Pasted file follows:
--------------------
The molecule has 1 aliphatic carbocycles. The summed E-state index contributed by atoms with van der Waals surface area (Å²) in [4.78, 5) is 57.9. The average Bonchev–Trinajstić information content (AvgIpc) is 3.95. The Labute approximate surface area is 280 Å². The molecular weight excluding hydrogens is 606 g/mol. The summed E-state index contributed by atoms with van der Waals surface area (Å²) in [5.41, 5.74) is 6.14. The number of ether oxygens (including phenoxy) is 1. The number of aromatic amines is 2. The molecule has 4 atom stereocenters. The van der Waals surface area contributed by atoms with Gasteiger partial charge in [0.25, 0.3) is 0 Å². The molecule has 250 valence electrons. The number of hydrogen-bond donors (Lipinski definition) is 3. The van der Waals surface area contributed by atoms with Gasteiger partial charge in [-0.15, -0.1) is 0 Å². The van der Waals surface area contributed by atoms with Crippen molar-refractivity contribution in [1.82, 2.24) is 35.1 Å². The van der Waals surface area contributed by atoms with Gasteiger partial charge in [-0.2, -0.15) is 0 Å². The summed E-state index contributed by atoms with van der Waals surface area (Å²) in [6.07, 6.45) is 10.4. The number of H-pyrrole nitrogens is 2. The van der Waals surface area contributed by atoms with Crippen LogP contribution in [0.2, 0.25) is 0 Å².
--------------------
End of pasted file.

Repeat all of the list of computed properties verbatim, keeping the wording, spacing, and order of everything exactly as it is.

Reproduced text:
The molecule has 1 aliphatic carbocycles. The summed E-state index contributed by atoms with van der Waals surface area (Å²) in [4.78, 5) is 57.9. The average Bonchev–Trinajstić information content (AvgIpc) is 3.95. The Labute approximate surface area is 280 Å². The molecular weight excluding hydrogens is 606 g/mol. The summed E-state index contributed by atoms with van der Waals surface area (Å²) in [5.41, 5.74) is 6.14. The number of ether oxygens (including phenoxy) is 1. The number of aromatic amines is 2. The molecule has 4 atom stereocenters. The van der Waals surface area contributed by atoms with Gasteiger partial charge in [0.25, 0.3) is 0 Å². The molecule has 250 valence electrons. The number of hydrogen-bond donors (Lipinski definition) is 3. The van der Waals surface area contributed by atoms with Gasteiger partial charge in [-0.15, -0.1) is 0 Å². The van der Waals surface area contributed by atoms with Crippen molar-refractivity contribution in [1.82, 2.24) is 35.1 Å². The van der Waals surface area contributed by atoms with Gasteiger partial charge in [-0.2, -0.15) is 0 Å². The summed E-state index contributed by atoms with van der Waals surface area (Å²) in [6.07, 6.45) is 10.4. The number of H-pyrrole nitrogens is 2. The van der Waals surface area contributed by atoms with Crippen LogP contribution in [0.2, 0.25) is 0 Å².